This ia a harrowing tale and one can't help but admiring Mariatu's indomitable spirit to overcome & endure all that she has in her relatively short life.
But as for the actual writing/relating of the story..., I skimmed through some earlier reviews and noted two couple of comments that resonated with my experience reading this memoir.
1) Surprisingly, I didn't feel as emotionally engaged as I expected I would be. I think this was in part for me because there were chunks of time that were skipped over in a sentence or two.
2) While the begining of the book was told in a clear simple style, which worked well with the very young age she was at that time, as her experiences piled on, her world expanded, and she grew up, the 'voice' remained relatively young. There was very few moments more mature awareness or deepened perceptions or more sophisticated epiphanies. I ultimately felt there was a lot of glossing over things/events/emotions/opinions and spent a lot of time puzzling out those 'gaps' and the associated whys/hows instead of being caught up in the active narrative.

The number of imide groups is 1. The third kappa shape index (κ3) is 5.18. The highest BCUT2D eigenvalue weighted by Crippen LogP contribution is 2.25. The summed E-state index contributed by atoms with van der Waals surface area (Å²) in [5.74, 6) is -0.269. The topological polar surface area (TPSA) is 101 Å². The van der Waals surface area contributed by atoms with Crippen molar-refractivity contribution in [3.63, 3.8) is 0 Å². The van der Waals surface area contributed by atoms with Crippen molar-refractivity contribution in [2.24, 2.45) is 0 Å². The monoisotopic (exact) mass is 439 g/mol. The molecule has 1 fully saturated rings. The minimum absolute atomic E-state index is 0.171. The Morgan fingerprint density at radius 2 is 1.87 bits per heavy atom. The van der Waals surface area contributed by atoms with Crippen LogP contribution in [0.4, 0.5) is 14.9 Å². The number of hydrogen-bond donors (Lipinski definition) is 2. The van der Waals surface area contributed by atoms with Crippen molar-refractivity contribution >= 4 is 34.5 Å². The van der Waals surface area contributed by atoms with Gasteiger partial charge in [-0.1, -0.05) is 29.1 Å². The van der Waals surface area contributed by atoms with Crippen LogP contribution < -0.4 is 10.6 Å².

Just few more things I mulled over after reading that I found distracted from my total immersion in the book:
People who appeared or disappeared in with just a short sentence or two. In many cases they'd either been gone or had entered Mariatu's life weeks or month earlier.
Also felt that there was a disengagement on some levels in the telling of events, which was the crux of my own lack of emotional involvement. And a few places where there was heavy exposition that I wasn't sure were true discussions that acutally happened, or were info dumps for the reader's benefit.
Still this was a book that was eye-opening, distressing and absolutely worth the reading and I'm glad I had the opportunity to do so.